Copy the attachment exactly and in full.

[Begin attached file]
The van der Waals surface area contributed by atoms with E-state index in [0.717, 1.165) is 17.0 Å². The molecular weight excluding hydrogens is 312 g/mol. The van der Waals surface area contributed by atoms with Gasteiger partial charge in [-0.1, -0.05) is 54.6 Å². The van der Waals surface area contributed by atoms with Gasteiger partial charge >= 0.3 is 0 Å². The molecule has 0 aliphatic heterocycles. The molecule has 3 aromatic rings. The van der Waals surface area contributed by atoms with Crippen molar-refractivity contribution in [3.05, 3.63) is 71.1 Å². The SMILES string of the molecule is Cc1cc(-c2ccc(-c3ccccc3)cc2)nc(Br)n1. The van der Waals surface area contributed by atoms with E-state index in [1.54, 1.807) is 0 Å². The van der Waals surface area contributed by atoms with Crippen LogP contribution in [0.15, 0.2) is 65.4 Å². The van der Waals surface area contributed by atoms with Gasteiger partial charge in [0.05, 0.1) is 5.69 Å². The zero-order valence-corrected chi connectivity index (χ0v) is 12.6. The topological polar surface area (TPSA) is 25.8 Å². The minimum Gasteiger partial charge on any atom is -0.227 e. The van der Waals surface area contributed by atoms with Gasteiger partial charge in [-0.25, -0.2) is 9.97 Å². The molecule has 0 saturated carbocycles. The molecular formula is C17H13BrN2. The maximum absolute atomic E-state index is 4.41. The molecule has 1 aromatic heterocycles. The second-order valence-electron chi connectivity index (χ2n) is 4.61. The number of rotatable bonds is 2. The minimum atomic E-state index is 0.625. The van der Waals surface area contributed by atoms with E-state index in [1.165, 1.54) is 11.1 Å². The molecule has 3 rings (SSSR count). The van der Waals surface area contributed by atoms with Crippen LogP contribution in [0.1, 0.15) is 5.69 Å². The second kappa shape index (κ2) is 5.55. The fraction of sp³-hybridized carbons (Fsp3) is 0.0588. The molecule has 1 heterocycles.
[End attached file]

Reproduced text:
The van der Waals surface area contributed by atoms with E-state index in [0.717, 1.165) is 17.0 Å². The molecular weight excluding hydrogens is 312 g/mol. The van der Waals surface area contributed by atoms with Gasteiger partial charge in [-0.1, -0.05) is 54.6 Å². The van der Waals surface area contributed by atoms with Gasteiger partial charge >= 0.3 is 0 Å². The molecule has 0 aliphatic heterocycles. The molecule has 3 aromatic rings. The van der Waals surface area contributed by atoms with Crippen molar-refractivity contribution in [3.05, 3.63) is 71.1 Å². The SMILES string of the molecule is Cc1cc(-c2ccc(-c3ccccc3)cc2)nc(Br)n1. The van der Waals surface area contributed by atoms with E-state index in [1.54, 1.807) is 0 Å². The van der Waals surface area contributed by atoms with Crippen LogP contribution in [0.15, 0.2) is 65.4 Å². The van der Waals surface area contributed by atoms with Gasteiger partial charge in [0.05, 0.1) is 5.69 Å². The zero-order valence-corrected chi connectivity index (χ0v) is 12.6. The topological polar surface area (TPSA) is 25.8 Å². The minimum Gasteiger partial charge on any atom is -0.227 e. The van der Waals surface area contributed by atoms with Gasteiger partial charge in [-0.25, -0.2) is 9.97 Å². The molecule has 0 saturated carbocycles. The molecular formula is C17H13BrN2. The maximum absolute atomic E-state index is 4.41. The molecule has 1 aromatic heterocycles. The second-order valence-electron chi connectivity index (χ2n) is 4.61. The number of rotatable bonds is 2. The minimum atomic E-state index is 0.625. The van der Waals surface area contributed by atoms with E-state index in [1.165, 1.54) is 11.1 Å². The molecule has 3 rings (SSSR count). The van der Waals surface area contributed by atoms with Crippen LogP contribution in [0.1, 0.15) is 5.69 Å². The second kappa shape index (κ2) is 5.55. The fraction of sp³-hybridized carbons (Fsp3) is 0.0588. The molecule has 1 heterocycles.